Category: British girl names

posted by: lawsonhaley View all posts by this author

By Haley Sedgwick

The Edwardian era, though short, brought us many names that had hardly ever charted prior to the turn of the last century. Beginning in 1901 with the death of Queen Victoria, the end of this period is often disputed, but it’s assumed to have ended sometime around the First World War.

Namesake King Edward VII was known to be particularly stylish, influencing art and fashion across Europe, some of which can be seen in the first season of Downton Abbey, which depicts the tail end of the era.

With the high fashions of the period, names were changing, just as quickly as the times were. Unfortunately, name data from England and Wales before 1996 only exists in ten-year intervals; the following names were gaining popularity in 1904 and 1914 in England and Wales.

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British Baby Names: New sibsets

It’s another morning with British baby names in the London Telegraph here, and this time I thought I’d focus on charming sibsets from the recent birth announcements.

I always love the slightly off-kilter (from the American perspective) British baby names plus the eccentric string of middle names. But including the names of brothers and sisters adds an extra dimension of style interest.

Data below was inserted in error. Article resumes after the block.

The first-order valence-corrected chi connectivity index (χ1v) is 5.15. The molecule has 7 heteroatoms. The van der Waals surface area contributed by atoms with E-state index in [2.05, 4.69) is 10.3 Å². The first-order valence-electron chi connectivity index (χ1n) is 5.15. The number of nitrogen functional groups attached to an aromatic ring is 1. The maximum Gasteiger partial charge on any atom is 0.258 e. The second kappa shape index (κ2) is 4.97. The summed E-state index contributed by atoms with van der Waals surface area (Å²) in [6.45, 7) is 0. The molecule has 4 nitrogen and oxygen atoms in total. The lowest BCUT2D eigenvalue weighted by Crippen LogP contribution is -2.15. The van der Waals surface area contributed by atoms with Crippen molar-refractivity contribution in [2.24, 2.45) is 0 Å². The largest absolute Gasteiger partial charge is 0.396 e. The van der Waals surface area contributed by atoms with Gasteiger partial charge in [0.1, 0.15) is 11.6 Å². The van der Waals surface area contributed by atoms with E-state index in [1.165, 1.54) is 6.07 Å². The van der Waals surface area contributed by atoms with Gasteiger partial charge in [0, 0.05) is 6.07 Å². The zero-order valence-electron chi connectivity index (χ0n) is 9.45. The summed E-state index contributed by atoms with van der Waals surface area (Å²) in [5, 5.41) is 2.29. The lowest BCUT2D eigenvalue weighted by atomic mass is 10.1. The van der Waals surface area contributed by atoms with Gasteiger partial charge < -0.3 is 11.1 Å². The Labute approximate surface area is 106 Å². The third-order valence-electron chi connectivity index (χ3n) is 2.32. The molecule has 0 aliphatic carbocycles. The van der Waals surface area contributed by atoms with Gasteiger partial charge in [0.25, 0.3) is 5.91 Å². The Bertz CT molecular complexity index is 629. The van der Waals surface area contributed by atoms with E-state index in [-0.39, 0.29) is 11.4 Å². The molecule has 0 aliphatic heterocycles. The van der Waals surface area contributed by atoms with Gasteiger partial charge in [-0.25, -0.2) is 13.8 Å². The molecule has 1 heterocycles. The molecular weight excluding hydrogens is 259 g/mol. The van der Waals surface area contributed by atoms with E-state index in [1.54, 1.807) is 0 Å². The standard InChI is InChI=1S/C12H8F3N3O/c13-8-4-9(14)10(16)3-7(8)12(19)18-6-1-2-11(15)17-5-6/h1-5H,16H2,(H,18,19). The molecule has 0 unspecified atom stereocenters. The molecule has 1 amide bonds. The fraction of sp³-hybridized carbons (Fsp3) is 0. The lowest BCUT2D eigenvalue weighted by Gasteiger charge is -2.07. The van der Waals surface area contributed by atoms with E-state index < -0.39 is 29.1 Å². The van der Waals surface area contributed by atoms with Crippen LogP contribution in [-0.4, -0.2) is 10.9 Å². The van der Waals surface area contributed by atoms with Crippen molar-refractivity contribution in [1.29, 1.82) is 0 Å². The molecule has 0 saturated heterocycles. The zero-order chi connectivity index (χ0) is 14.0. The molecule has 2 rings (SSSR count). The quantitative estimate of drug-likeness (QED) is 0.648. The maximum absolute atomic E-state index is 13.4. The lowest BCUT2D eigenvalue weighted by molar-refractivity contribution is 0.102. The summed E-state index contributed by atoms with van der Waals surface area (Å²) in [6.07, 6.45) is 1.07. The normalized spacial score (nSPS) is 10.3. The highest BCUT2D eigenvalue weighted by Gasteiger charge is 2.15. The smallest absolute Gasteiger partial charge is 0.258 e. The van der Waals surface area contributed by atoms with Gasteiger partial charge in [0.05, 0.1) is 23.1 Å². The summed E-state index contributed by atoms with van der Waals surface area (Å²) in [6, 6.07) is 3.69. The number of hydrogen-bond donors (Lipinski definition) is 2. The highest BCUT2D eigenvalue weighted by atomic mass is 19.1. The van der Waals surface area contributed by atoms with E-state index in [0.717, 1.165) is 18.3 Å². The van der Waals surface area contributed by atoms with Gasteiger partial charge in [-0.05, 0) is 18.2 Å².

Counting first children not mentioned here too, trend watchers will want to note the names Elodie, Emilia, Florence, Isla, and Jemima for girls, and Barnaby, Frederick, Hugo, Montgomery, and Willoughby for boys. Also, diminutives such as Jack and Annie as not only full first names but middle names.

Recent British baby names and their siblings include:

girls

Alannah Anthea, a sister for Eloise

Alice Milly Elsa, a sister for Edward

Annabel Clementine May, a sister for Henrietta

Aurelia Mary Susan, a sister to Beatrice

Christabel Maris Tessa Crossley, a sister for John

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Yesterday, to launch British Baby Names week on Nameberry, Eleanor Nickerson identified the five strongest current naming trends in the UK.  Today we zero in on the popularity of individual names on both sides of the Atlantic, seeing which names have shared success and which haven’t.

We Yanks sometimes tend to have a bit of an inferiority complex, feeling that the Brits are a step or two ahead of us in both trends and specific names, although it is something of a two-way street, when you consider that a strictly American name like Jayden has found its way onto the UK Top 30, and Madison is in the Top 70.

So just how close are the two cultures when it comes to name popularity?

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